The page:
New research shows the way to improve life and health includes focusing on more than just what is happening with our physical bodies. Scientists at the Harvard University T.H. Chan School of Public Health and Brigham and Women's Hospital found that spirituality should be incorporated into care for serious illness and overall health as it results in better health outcomes and patient care.
The International Consensus Conference on Spiritual Care in Health Care defines spirituality as the way individuals seek ultimate meaning, purpose, connection, value or transcendence. It is expressed in organized religion as well as by those searching for ultimate meaning through connection to family, community or nature.
The results of the positive association between spirituality and health were recently published in the Journal of the American Medical Association.
"This study represents the most rigorous and comprehensive systematic analysis of the modern day literature regarding health and spirituality to date," said Tracy Balboni, lead author and senior physician at the Dana-Farber/Brigham and Women's Cancer. "Our findings indicate that attention to spirituality in serious illness and in health should be a vital part of future whole person-centered care, and the results should stimulate more national discussion and progress on how spirituality can be incorporated into this type of value-sensitive care."
Researchers poured over more than 20 years of research regarding spirituality and health and pared down the list of nearly 9,000 articles to 371 high-quality reports on serious illness. They also identified 215 of more than 6,000 articles on health outcomes.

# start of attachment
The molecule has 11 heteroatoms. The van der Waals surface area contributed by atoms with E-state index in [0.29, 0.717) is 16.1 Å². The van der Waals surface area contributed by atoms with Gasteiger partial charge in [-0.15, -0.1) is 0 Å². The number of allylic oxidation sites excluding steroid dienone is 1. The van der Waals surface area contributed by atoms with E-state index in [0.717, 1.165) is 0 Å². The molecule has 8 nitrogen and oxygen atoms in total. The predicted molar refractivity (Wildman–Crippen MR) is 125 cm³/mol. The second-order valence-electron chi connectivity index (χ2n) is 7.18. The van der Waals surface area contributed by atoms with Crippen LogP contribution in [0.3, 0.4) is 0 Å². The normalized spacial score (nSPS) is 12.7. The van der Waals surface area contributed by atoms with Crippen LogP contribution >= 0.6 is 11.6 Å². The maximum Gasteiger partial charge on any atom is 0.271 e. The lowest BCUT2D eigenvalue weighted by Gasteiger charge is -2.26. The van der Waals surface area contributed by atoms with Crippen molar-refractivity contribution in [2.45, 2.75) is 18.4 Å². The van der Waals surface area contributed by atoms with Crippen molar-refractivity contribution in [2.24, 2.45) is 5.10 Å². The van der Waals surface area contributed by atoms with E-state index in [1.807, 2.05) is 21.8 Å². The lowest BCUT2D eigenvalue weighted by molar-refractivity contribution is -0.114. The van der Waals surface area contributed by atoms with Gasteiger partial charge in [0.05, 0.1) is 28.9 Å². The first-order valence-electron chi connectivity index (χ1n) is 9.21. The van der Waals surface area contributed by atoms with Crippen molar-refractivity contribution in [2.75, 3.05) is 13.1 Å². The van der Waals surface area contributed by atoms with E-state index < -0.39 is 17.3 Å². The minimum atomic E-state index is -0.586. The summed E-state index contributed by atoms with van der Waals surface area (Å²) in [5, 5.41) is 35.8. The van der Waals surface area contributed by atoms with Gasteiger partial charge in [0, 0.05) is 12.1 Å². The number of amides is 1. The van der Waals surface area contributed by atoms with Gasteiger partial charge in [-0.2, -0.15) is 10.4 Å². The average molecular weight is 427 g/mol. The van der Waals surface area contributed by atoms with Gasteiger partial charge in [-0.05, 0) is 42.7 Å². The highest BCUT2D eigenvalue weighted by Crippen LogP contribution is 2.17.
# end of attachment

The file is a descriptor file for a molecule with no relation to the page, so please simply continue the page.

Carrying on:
A diverse group of experts in spirituality and healthcare, called a Delphi panel, which represented a wide range of beliefs and traditions reviewed the data. They noted spiritual community participation as characterized by religious service attendance is associated with a long list of benefits such as greater longevity, less depression, suicide and substance abuse. Spirituality was shown to influence key outcomes in illness such as quality of life and medical care decisions.
The consensus of the panel is spirituality should be considered as part of patient-centered healthcare by increasing awareness among health professionals about the positive benefits of spiritual community participation.
"Spirituality is important to many patients as they think about their health," said researcher Tyler VanderWeele. "Focusing on spirituality in health care means caring for the whole person, not just their disease."
"Overlooking spirituality leaves patients feeling disconnected from the health care system and the clinicians trying to care for them," said study senior author Howard Koh. "Integrating spirituality into care can help each person have a better chance of reaching complete well-being and their highest attainable standard of health."